In The Catbird Seat Erwin Martin, a diligent employee of F & S for twenty-two years, is driven insane by new co-worker, Ulgine Barrows. Mr. Martin is a very conservative man who has never taken a drink or smoked in his life. Mr. Martin despises her quacking voice and braying laugh. She is always asking him strange questions like, are you lifting the oxcart out of the ditch? Are you tearing up the pea patch? He feels she is attempting to destroy the efficiency and system of F & S. Another source of animosity is that Mrs. Barrows is given the title of special adviser to the president of the firm, Mr.
Fitweiler. Mrs. Barrows is clearly not qualified for such a position, and only received the job because Mr. Fitweiler likes her. Mr. Martin knows that Mrs. Barrows is about to make some big changes to his department. He devises a scheme to kill Mrs. Barrows, and mislead the investigation by leaving cigarette butts at the scene. On the evening that he had planned to kill Mrs.
Barrows, he walked to her house, very cautious of being seen by someone who might recognize him. He rang the doorbell and she invited him inside. She offered him a drink and he requested a scotch-and-soda. He searched for a weapon that he could use to kill her, but he could not find anything that would get the job done. He was a bit intimidated by the size of Mrs. Barrows and did not want to get into a physical confrontation with her. Instead, he told her that he was a heroin user and had a plan to kill Mr. Fitweiler.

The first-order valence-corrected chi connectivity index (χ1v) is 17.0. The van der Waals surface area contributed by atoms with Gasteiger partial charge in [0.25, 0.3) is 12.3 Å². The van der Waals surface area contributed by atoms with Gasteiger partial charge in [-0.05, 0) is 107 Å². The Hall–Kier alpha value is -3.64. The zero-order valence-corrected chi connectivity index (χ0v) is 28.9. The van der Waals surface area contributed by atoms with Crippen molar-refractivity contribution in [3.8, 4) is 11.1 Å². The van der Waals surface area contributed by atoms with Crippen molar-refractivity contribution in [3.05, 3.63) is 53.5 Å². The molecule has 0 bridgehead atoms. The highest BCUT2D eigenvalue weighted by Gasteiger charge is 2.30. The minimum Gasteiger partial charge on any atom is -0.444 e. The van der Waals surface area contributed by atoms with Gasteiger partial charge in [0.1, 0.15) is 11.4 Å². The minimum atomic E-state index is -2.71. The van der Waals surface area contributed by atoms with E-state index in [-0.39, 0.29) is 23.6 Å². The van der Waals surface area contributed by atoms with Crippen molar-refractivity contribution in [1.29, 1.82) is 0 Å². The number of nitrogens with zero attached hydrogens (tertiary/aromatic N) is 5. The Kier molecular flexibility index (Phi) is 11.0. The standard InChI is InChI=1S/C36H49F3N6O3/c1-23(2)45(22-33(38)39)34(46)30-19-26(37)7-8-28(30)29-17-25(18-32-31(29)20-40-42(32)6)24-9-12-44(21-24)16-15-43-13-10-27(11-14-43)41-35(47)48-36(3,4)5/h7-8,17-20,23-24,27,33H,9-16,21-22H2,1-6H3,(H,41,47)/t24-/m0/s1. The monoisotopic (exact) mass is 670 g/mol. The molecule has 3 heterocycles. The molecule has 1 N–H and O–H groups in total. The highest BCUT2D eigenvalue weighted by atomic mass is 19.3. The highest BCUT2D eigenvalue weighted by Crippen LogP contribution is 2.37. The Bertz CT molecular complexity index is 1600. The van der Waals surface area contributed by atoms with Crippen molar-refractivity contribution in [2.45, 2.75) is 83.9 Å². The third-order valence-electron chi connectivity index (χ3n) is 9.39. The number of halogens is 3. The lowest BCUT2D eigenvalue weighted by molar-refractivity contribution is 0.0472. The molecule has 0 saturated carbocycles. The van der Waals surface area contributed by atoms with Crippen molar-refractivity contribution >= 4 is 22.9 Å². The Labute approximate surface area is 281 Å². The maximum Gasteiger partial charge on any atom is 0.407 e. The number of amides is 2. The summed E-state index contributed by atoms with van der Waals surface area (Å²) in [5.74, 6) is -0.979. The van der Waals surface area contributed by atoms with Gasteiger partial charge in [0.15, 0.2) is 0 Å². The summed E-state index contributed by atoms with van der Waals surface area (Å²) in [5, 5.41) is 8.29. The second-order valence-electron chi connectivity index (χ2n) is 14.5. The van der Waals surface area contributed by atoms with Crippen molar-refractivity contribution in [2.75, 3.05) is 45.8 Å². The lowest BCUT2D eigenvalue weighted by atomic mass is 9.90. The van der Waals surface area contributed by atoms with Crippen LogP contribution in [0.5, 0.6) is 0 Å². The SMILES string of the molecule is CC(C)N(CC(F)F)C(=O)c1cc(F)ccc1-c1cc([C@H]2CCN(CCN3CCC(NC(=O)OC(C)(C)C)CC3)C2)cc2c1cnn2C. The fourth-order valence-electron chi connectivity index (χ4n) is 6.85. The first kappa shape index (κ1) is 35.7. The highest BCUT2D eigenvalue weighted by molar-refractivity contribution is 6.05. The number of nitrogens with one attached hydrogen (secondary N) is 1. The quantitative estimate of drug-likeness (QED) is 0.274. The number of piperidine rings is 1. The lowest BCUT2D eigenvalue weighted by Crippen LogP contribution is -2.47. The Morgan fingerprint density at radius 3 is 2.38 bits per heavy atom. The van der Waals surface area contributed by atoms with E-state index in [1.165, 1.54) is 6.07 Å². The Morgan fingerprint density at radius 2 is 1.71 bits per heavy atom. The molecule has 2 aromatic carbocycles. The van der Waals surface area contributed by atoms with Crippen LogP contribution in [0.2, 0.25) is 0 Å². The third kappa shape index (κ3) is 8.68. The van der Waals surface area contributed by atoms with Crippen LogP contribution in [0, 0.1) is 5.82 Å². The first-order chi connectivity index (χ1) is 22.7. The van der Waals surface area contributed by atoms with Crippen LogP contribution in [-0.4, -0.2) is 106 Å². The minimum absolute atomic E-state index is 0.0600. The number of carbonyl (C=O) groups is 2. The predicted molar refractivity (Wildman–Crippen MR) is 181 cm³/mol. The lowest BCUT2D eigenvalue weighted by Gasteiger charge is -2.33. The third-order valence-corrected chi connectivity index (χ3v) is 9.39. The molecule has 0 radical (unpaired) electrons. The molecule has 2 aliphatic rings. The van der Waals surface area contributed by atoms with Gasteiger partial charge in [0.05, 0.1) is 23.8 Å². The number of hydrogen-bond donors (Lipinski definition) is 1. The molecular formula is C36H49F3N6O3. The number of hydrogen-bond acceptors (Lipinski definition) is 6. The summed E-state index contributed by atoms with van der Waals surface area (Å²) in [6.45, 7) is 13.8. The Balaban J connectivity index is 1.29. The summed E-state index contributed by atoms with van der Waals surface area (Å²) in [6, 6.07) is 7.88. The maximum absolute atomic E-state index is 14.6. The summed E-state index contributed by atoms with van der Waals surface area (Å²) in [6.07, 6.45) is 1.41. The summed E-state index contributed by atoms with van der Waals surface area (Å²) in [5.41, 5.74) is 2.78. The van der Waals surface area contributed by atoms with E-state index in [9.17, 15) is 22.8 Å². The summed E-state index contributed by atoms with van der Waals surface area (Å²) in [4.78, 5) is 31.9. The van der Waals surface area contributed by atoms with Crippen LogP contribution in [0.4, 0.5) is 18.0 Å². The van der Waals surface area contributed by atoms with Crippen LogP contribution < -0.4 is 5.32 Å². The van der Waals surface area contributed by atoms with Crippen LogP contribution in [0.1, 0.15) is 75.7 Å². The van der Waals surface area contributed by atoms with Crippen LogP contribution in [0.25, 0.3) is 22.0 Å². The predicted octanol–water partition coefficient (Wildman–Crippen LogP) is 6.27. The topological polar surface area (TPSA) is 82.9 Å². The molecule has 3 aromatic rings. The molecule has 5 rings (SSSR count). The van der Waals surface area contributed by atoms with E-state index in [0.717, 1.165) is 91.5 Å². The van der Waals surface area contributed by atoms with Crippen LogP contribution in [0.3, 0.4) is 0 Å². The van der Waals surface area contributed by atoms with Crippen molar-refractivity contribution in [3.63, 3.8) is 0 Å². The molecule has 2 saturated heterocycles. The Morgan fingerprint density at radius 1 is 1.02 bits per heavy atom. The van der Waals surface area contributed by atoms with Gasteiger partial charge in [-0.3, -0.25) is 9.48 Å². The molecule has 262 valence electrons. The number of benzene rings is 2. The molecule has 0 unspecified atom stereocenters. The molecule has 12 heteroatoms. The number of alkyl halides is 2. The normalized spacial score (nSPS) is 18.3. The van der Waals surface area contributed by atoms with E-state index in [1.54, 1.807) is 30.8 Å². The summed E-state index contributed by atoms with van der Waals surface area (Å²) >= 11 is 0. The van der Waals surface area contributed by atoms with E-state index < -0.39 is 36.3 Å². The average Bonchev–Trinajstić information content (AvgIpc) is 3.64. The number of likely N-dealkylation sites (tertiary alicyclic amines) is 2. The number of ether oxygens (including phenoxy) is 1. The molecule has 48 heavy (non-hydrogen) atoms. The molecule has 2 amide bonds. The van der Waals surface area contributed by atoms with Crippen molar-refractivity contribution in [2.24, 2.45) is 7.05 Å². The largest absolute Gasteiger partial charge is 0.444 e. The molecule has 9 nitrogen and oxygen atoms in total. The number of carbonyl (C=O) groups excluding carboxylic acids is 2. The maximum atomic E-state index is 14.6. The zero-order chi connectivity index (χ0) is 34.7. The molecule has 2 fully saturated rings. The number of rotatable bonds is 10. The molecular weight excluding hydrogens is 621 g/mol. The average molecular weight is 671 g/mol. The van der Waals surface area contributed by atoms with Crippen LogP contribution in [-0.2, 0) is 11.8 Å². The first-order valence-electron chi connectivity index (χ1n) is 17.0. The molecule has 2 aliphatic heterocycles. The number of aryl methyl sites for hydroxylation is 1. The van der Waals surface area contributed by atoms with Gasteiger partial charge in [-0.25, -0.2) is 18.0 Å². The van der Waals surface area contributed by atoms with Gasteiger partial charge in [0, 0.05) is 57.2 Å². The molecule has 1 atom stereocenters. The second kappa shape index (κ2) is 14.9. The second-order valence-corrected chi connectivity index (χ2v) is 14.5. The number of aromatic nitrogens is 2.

The Essay on A Hero Martin Luther King
A Hero: Martin Luther King Martin Luther continues even posthumously to remain a champion hero to the freedom loving people not only in America, but the world over. We can not imagine the world without a figure like him having graced our world and for providing a rudder to a world sailing without direction as far a human rights and freedom are concerned. In fact, whenever there is any talk or ...
Upon her arrival at work the next day she immediately told Mr. Fitweiler the whole story. Mr. Fitweiler assumed that she had lost her mind, and even suggested that she see a psychiatrist. Mrs. Barrows was fired from her job and Mr.
Martin could not have been more pleased. Two important truths about life are illustrated in The Catbird Seat. From Mr. Martin we see that we do not really know a person unless we know all of their thoughts. From Mrs. Barrows we see that if we make enough enemies someone will eventually make us pay the price.